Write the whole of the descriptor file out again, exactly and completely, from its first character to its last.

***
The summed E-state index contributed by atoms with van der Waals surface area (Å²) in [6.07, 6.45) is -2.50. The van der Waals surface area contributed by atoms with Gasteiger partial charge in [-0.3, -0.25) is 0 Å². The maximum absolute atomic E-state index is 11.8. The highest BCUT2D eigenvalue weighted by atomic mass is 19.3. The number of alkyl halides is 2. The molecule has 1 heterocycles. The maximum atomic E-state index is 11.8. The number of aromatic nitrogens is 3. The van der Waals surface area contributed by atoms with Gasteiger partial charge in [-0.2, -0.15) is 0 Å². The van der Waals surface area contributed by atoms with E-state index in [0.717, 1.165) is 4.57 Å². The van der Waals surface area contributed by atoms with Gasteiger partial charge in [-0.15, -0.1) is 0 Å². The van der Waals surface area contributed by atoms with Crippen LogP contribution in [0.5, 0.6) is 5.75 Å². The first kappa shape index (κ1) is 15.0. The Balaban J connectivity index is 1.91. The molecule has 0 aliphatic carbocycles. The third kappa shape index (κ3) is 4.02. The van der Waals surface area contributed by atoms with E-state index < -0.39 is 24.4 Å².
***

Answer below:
The summed E-state index contributed by atoms with van der Waals surface area (Å²) in [6.07, 6.45) is -2.50. The van der Waals surface area contributed by atoms with Gasteiger partial charge in [-0.3, -0.25) is 0 Å². The maximum absolute atomic E-state index is 11.8. The highest BCUT2D eigenvalue weighted by atomic mass is 19.3. The number of alkyl halides is 2. The molecule has 1 heterocycles. The maximum atomic E-state index is 11.8. The number of aromatic nitrogens is 3. The van der Waals surface area contributed by atoms with Gasteiger partial charge in [-0.2, -0.15) is 0 Å². The van der Waals surface area contributed by atoms with E-state index in [0.717, 1.165) is 4.57 Å². The van der Waals surface area contributed by atoms with Gasteiger partial charge in [-0.15, -0.1) is 0 Å². The van der Waals surface area contributed by atoms with Crippen LogP contribution in [0.5, 0.6) is 5.75 Å². The first kappa shape index (κ1) is 15.0. The Balaban J connectivity index is 1.91. The molecule has 0 aliphatic carbocycles. The third kappa shape index (κ3) is 4.02. The van der Waals surface area contributed by atoms with E-state index < -0.39 is 24.4 Å².